A harrowing work that conveys chaos, confusion and raw fear.

THE FARTHER SHORE

Eck’s debut follows a group of American GIs who are left behind in enemy territory and must find their way back.

In an unnamed, presumably African city occupied by the U.S. Army, a group of six soldiers are left behind while guarding their unit. Each has a battle partner: Heath and Fizer; Santiago and Zeller; and Cooper and the narrator, Josh Stanz. Josh and Cooper are the quiet members of the group. Cooper, a native of the occupied country who fled to America as a child with his grandparents after his parents had been murdered, is known throughout the unit for being a religious virgin devoted to a girl at home. Josh is more introspective, cursed with a nervous stomach, an active guilty conscience and a fervent desire to get home safely and make it to college. While on guard, Santiago and Zeller open fire on a group in the building, who turn out to be unarmed children. Justifiably fearing retribution, the group moves, but not before Cooper is shot by enemy fire. Cooper’s death is poignantly unceremonious and unsentimental, as is most of the novel. The soldiers debate about his remains and use his food and water, and all are forced to accept the loss with little emotion. The soldiers continue to move, occasionally linking up with locals for various purposes (in Santiago and Zeller’s cases, usually casual sex). Josh finds a brief kinship with a man named Michael, and in one conversation, they illuminate the mysteries of modern warfare—is it possible, as Josh claims, that America is actually losing lives in, and taking lives from, this country to be of help? Eventually, after collecting countless physical and emotional wounds and nearly succumbing to hunger and dehydration, the group is reunited with their compatriots, which is when they learn that they have only just been listed as missing. In such novels as The Things They Carried, Tim O’Brien perfected the art of nuanced war fiction. Eck follows in his footsteps, emphasizing not the drama of the soldier’s ordeal, but the painstaking, spirit-breaking, heart-wrenching details.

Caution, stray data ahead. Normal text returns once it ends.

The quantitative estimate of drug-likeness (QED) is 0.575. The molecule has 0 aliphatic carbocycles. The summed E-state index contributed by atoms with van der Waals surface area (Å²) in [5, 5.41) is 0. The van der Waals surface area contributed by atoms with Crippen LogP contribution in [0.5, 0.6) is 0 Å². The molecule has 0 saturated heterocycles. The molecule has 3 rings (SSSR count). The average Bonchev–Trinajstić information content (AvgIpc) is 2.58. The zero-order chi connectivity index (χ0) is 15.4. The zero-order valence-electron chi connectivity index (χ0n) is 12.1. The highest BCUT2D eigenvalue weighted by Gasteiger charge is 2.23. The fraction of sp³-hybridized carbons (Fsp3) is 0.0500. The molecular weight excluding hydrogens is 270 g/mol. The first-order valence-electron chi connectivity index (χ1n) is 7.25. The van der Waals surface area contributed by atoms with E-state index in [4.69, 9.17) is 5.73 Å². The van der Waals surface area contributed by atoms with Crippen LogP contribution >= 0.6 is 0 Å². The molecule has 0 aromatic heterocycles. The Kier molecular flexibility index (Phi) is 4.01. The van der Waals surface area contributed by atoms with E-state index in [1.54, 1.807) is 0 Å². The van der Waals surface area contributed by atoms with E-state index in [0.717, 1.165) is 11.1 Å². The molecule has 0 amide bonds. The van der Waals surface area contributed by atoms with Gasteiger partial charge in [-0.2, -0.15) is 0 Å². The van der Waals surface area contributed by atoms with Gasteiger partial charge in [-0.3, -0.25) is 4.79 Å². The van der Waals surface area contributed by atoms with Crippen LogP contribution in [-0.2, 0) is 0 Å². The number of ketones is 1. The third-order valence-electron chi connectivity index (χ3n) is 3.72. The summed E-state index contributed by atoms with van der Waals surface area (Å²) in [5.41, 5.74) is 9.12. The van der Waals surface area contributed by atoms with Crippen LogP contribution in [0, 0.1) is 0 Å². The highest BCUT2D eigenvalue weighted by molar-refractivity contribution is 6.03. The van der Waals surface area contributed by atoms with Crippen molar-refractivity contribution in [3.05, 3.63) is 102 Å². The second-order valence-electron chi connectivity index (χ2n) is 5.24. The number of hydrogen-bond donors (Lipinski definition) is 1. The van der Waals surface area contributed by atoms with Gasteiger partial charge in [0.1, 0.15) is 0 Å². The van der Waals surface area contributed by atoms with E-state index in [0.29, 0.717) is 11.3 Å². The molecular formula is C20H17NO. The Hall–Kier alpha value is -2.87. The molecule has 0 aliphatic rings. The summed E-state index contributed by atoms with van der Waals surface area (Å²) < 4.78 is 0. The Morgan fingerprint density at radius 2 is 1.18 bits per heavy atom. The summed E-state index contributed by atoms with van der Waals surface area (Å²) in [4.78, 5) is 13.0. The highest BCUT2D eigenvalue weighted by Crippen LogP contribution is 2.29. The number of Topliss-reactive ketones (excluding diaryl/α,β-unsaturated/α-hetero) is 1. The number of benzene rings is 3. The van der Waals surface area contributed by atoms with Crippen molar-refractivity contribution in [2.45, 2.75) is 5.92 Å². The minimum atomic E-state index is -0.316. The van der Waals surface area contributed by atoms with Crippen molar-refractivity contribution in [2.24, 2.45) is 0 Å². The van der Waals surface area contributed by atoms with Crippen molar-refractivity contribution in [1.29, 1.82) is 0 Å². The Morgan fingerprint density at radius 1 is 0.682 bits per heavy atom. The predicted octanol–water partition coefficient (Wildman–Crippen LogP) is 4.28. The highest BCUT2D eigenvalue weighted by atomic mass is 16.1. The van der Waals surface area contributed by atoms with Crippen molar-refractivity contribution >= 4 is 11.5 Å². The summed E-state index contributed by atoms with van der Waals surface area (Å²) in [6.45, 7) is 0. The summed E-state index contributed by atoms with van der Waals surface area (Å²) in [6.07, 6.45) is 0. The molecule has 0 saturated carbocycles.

A harrowing work that conveys chaos, confusion and raw fear.

Pub Date: Oct. 25, 2007

ISBN: 978-1-57131-057-6

Page Count: 192

Publisher: Milkweed

Review Posted Online: May 20, 2010

Kirkus Reviews Issue: Sept. 15, 2007

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The phrase “tour de force” could have been invented for this audacious novel.

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A LITTLE LIFE

Four men who meet as college roommates move to New York and spend the next three decades gaining renown in their professions—as an architect, painter, actor and lawyer—and struggling with demons in their intertwined personal lives.